China’s lunar rover unveils underground secrets on far side of moon
UNTV News • February 27, 2020 • 339
China’s lunar rover Yutu-2, or Jade Rabbit-2, has helped scientists unveil the secrets buried deep under the surface on the far side of the Moon, enriching human’s understanding about the history of celestial collision and volcanic activities and shedding new light on the geological evolution on the Moon.
China’s Chang’e-4 probe made the first-ever soft landing on the eastern floor of the Von Karman Crater within the South Pole-Aitken Basin on the far side of the Moon on Jan 3, 2019. After its landing, the spacecraft immediately deployed its Yutu-2 rover, which uses Lunar Penetrating Radar (LPR) to investigate the underground it roams.
A study conducted by a research team led by Li Chunlai and Su Yan at the National Astronomical Observatories of China (NAOC) reveals what lurks below the lunar surface.
As a result of the tidal locking effect, the Moon’s revolution cycle is the same as its rotation cycle, and the same side always faces Earth.
The research team used the LPR on Yutu-2 to send radio signals deep into the surface of the Moon, reaching a depth of 40 meters by the high-frequency channel of 500 MHz – more than three times the depth previously reached by the Chang’e-3 lunar probe, which was sent to the near side of the Moon at the end of 2013.
The results of the radar data collected by the LPR during the first two lunar days (a lunar day equals 14 days on Earth) of operation provide the first electromagnetic image of the subsurface structure of the far side of the Moon and the first “ground truth” of the stratigraphic architecture of an ejecta deposit, said Li Chunlai, deputy director of the NAOC.
“The first layer is a fine 12-meter soil layer below the surface. The second layer between 12 and 24 meters under the ground has a lot of stones and the strongest radar echo. It even forms a stone layer and stacks of loose stones. There are three gravel stacks. The third layer is 24-40 meters under the surface. Radar echo shows its dark and bright parts, so there are granules and scattered stones,” said Su Yan, a researcher from the NAOC.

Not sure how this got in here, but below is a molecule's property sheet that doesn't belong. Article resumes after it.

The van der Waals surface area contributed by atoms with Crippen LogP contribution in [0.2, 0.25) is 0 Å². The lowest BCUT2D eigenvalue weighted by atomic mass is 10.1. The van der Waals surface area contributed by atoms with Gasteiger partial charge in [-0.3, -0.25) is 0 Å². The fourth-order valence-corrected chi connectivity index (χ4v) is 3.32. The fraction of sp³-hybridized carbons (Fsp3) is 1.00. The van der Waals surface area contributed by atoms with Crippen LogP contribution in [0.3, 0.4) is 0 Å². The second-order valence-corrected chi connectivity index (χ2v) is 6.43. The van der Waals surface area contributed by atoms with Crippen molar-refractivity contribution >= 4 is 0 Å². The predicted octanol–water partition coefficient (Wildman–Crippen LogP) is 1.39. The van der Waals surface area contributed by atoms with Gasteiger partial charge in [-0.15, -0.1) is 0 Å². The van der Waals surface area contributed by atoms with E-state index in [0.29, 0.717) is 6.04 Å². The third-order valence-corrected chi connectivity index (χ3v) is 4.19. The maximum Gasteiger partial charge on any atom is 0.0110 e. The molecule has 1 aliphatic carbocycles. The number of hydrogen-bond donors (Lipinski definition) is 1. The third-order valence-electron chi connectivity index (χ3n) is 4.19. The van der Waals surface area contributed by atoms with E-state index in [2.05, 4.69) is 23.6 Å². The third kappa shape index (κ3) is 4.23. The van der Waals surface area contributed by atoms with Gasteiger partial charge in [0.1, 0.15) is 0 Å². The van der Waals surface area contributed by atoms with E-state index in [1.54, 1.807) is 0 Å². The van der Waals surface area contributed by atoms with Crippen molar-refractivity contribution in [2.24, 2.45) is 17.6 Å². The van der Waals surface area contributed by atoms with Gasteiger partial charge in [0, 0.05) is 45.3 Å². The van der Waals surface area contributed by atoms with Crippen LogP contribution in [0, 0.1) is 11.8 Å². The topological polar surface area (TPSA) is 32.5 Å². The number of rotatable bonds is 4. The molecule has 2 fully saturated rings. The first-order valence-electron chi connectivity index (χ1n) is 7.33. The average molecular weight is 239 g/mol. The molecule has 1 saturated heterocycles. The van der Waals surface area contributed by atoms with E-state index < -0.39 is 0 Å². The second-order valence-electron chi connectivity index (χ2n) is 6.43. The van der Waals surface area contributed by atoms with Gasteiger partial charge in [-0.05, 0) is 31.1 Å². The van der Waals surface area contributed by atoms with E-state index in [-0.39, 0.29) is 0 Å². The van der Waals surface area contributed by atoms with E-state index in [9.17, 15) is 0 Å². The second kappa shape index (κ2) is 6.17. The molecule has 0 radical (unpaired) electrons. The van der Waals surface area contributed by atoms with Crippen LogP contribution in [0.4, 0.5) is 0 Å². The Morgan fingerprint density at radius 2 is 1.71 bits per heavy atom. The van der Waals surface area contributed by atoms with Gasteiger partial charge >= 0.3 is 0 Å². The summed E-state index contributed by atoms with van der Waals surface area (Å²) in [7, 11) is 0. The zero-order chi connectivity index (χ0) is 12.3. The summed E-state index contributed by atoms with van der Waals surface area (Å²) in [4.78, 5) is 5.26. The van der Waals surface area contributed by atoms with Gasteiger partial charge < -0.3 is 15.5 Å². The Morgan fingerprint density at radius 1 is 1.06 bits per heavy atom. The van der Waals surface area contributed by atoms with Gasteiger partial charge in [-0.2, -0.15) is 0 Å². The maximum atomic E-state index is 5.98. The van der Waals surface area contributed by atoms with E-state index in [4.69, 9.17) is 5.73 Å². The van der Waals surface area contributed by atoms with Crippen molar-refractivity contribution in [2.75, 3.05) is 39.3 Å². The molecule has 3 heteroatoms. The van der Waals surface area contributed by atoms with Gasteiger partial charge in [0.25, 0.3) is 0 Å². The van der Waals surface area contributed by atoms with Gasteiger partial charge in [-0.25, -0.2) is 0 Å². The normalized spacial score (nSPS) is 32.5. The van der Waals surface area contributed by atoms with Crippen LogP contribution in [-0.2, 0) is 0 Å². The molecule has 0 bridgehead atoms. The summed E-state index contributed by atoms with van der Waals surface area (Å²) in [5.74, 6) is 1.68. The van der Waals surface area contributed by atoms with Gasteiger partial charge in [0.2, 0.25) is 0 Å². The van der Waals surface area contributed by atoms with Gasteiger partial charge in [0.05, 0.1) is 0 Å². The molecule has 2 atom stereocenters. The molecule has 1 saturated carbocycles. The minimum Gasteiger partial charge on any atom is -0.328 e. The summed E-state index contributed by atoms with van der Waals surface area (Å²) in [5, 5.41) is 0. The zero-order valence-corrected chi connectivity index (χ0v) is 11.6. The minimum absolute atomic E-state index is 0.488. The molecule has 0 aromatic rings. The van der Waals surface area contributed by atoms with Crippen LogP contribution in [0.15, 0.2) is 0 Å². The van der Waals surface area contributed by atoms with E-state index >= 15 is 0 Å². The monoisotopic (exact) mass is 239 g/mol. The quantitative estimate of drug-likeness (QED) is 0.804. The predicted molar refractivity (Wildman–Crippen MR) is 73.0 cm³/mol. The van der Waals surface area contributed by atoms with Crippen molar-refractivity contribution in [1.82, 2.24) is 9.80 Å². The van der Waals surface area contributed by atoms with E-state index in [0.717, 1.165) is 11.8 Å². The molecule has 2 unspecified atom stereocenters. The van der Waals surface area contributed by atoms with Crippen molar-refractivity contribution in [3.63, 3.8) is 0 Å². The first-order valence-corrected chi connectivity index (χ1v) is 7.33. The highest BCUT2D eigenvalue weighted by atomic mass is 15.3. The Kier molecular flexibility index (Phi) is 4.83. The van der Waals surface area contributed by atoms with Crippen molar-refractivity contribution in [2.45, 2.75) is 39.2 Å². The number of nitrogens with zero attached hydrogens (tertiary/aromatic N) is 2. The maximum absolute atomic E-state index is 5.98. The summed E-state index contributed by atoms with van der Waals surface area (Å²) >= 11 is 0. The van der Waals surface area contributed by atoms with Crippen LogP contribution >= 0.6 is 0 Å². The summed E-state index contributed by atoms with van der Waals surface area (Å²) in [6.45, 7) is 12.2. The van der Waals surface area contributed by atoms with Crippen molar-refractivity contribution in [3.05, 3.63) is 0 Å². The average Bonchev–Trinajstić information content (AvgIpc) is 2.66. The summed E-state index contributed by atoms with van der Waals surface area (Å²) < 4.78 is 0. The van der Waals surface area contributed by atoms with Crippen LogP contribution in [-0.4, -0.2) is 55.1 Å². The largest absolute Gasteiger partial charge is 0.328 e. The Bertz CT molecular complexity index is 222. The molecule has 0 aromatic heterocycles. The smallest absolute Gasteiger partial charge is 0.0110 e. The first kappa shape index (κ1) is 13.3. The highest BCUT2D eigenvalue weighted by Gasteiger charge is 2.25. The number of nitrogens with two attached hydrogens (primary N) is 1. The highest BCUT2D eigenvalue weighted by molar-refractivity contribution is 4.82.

The scientists analyzed the radar image with tomographic technique, and the result shows that the subsurface is essentially made by highly porous granular materials embedding boulders of different sizes.
The content is likely the result of a turbulent early solar system, when meteors and other space debris frequently struck the Moon. The impact site would eject material to other areas, creating a cratered surface atop a subsurface with varying layers, said Li.
“We find the ejecta have many layers and each layer is different from each other. It may mean the place has lots of ejecta from impact sites, so history of meteorite impacts here is very complicated. It also shows the Moon was frequently struck by small celestial bodies, and debris will be ejected to bottom of the Von Karman Crater. The ejecta have recorded history of meteorite impact on the Moon,” said Li.
As the Yutu-2 rover has walked about 300 meters, Li said his team expects new discovery in the future.
“We hope it can walk out of the ejecta-covered area. If it can enter a basalt zone, maybe we can better understand distribution and structure of ejecta from meteorite impacts. The distance may be 1.8 kilometers. I think it may take another one year for the rover to walk out of the ejecta-covered area,” Li said.
The study was published Wednesday in the latest issue of Science Advances. (Reuters)
China’s National People’s Congress’ third session closed on Thursday (May 28) after parliament members voted on a proposal to implement Hong Kong’s national security legislation.
“The session made a decision to establish a legal system and enforcement mechanism for the national security of Hong Kong’s Special Administrative Region,” chairman of the standing committee of the NPC, Li Zhanshu, told delegates at the closing ceremony.
“It will uphold and improve the ‘one country, two systems’ policy. It is in line with the Constitution and Hong Kong’s Basic Law and is in the interest of all Chinese people including Hong Kong people,” he added.
The legislation received 2,878 votes while one voted against and six abstained. The draft national security law has received international criticism with the US Secretary of State Mike Pompeo declaring that Hong Kong is ‘no longer autonomous.’
Hong Kong, which has freedoms not granted in the mainland such as freedom of assembly and freedom of the press, has experienced months-long anti-government protests which sparked from a now-withdrawn extradition bill. (Reuters)
Hong Kong leader Carrie Lam said on Tuesday (May 26) that Beijing’s proposed national security laws would not trample on the city’s rights and freedoms and called on its citizens to wait to see the details of the legislation.
Beijing unveiled plans last week for national security legislation for Hong Kong that aims to tackle secession, subversion and terrorist activities. It could see Chinese intelligence agencies set up bases in the city.
Thousands poured onto the street of Hong Kong on Sunday (May 24) in a mass protest against the planned new security laws.
Police fired tear gas and water cannons to disperse the crowd and arrested almost 200 people.
More protests are expected in Hong Kong on Wednesday (May 27). (Reuters)
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